East Texas Rag

Grade Level
1-3, 4-6, 7-9, 10-12, C/U

Selection: East Texas Rag
Recorded: Clemens State Farm, Brazoria, Texas, April 1939 
Performers: Smith Casey

Activity 1: (Grades 1-3, 4-6, 7-9, 10-12, C/U)

  1. Play the recording multiple times, focusing student attention with a new question or challenge prior to each repeated listening experience. Note that the listening may run 01”-35”, and that this splice can be repeated many times as students attend to each question (and later, when they begin to participate in the music-making).
    • What instrument is playing? [Guitar]
    • How is the guitar played? [There are three techniques: “um-chuck” bass-note and chord, melodic picking (with a plastic pick), and a slide]
    • How is the slide produced on the guitar? [By sliding a metal or glass object across the strings of the guitar]
    • What is the source of the percussive beat-keeping? [Toe-tapping]
    • Describe the tempo of the music: [Moderate]
    • Describe the rhythm of the guitar: [A steady-smooth walking rhythm against a syncopated-ragged set of melodic phrases]
    • Describe the harmony of the song [Mostly one tonic or home-base I-chord, although there is a quick two-second chord-shift to the IV-chord at 21”-22”]
  2. While listening, step the steady pulse of the guitar. When the steady pulse is established, clap the syncopated rhythm that sounds in the melodic phrases. Put the clapping and stepping together with the recording, and without the recording, so to feel the steady-smooth walking rhythm against the syncopated-ragged rhythm.
  3. The melodic phrases in the treble range are heard in the higher octave and then in the octave below, and they vary slightly in pitch. Below are just two examples of these four-beat melodic phrases.  Listen for them, sing along with them (on a neutral syllable such as “loo”), use gestures to show the pitches of these phrases as they move higher, or lower, or stay the same.image-20230828103630-2 image-20230828103630-3
  4. Explore a sampling of the melodic phrases on guitar or other available instrument.  (Dial to auto-tune the recording to fit the key and pitches that students can play.)
  5. Add a harmonizing guitar to provide the steady “um-chuck” bass-note and chord of the guitar, and feature guitar and other available instruments in playing some of the four-beat melodic phrases featured on the recording.  Then, improvise new four-beat pitch melodies.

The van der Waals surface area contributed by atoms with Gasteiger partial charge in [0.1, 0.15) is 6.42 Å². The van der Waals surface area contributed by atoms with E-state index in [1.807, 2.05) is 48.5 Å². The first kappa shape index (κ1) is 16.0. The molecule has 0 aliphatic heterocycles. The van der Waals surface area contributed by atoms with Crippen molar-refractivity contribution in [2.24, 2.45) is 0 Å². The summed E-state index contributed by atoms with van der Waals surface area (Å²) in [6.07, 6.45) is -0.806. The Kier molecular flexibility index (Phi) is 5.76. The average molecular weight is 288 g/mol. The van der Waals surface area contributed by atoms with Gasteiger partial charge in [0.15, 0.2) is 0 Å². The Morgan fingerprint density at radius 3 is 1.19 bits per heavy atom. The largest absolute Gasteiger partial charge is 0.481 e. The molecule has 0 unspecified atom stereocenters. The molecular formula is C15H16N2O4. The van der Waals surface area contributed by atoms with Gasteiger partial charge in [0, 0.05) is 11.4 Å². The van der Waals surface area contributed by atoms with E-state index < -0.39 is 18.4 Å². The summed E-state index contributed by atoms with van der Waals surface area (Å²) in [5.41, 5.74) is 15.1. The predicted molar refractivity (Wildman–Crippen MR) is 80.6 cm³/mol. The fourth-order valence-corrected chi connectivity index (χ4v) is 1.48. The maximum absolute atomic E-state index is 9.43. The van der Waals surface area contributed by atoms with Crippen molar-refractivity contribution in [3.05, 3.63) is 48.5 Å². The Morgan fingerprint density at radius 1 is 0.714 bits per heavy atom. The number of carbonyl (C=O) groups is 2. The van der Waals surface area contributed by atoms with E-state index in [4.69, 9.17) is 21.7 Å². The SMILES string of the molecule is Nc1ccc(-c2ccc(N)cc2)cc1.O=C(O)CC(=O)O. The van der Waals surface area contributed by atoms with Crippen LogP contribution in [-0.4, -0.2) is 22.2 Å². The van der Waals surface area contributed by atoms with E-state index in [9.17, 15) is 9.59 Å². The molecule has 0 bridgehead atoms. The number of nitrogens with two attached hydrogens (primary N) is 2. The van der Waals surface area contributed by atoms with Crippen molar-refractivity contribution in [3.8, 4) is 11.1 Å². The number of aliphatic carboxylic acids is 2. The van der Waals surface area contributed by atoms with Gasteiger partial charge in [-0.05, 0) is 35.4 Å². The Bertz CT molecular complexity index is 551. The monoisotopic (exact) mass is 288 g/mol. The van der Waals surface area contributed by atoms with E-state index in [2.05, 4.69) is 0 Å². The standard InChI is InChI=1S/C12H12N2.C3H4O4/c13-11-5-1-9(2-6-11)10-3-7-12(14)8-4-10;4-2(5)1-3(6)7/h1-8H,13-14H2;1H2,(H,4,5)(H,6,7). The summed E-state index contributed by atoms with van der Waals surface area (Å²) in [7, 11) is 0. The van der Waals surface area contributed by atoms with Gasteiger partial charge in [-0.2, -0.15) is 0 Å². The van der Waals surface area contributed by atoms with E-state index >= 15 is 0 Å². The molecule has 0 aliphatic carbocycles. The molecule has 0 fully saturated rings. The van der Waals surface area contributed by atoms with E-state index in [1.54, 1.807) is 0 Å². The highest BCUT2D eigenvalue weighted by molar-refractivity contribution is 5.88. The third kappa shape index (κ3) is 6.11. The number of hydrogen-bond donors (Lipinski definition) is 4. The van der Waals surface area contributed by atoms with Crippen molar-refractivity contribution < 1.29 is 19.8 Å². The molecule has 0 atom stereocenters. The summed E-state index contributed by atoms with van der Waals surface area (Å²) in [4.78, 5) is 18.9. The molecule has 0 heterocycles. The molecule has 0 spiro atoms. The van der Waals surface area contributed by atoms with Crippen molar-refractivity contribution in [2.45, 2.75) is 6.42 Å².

6. Add the stamp-clap pattern [see above, #2] while singing and playing (and swinging) the song at a slow-tempo, both without and with the recording.

Activity 2: (Grades 1-3, 4-6, 7-9, 10-12, C/U)

  1. Locate a map of the U.S., find Texas, and then look to the area just east of Dallas. East Texas spreads across piney woods near the Louisiana border, south to Houston, Beaumont, and the Gulf of Mexico, and north through the flat prairie lands all the way to Arkansas. This subtropical region is usually warm and humid, with considerable rainfall, and is often in the wake of hurricanes, especially in the coastal south from August through October. With cotton fields, and a substantial African American population that had historically provided labor in the fields, East Texas is often considered the western edge of the American South. Explore the music of many East Texans, including country, gospel, bluegrass, blues, and Cajun (in the coastal southern section).  Listen to the music of artists with East Texas roots, including Lightnin’ Hopkins, Johnny Horton, George Jones, Texas Ritter, and Johnny Winters.
  2. ”Rag” is a term associated with ragtime, although “rag” previously implied a social underclass that had been applied to dances, parties, and festivals in which people donned shabby clothing to satirize the socially elite events and gatherings. Musically, “rag” refers to composed instrumental music typified by a syncopated melody against a regular rhythmic bass (or chords). While ragtime piano was popularized by Scott Joplin in the first two decades of the 20th century, rags were also played by small groups of instruments or on guitar or banjo. African Americans often clog-danced in a “ragging” way, too, hand-clapping and foot-stomping to the sound of ragtime. Listen to music of Scott Joplin, James Scott, and Blind Blake, some of the top ragtime musicians in the heyday of the genre.
  3. While there are multiple guitar-playing techniques, from finger-picking to flat-picking to strumming, the glissando effects of slide guitar require a unique twist. A hard object, often a metal or glass tube (such as a bottleneck), is slid over the strings to change the pitch.  This technique is heard frequently in blues music, and may have derived from African stringed instruments.  Notable among slide guitar players are Muddy Waters, Duane Allman, and the Rolling Stones. Experiment with playing slide-guitar, choosing a device to place lightly on a single string (lightly enough to avoid hitting against the frets).  Slide up and down the string in approaching the pitches of melodies like “Row Your Boat” or “Go Tell Aunt Rhody”.
  4. Smith Casey, the guitarist on the recording, was raised in the African American community of Huntsville, Texas. He was a notable musician already in his teens, singing church songs and blues, and playing “a mean guitar” with dynamic rhythms that compelled people to dance. He sang and played the blues, often joining with other guitarists and an occasional fiddler. He was convicted of killing a man and was sent to the Texas state penitentiary, and he was later transferred to the Clemens State Farm where he worked on the plantation.  It was there, in 1939, that he was recorded by John and Alan Lomax.

Lesson plan by Patricia Shehan Campbell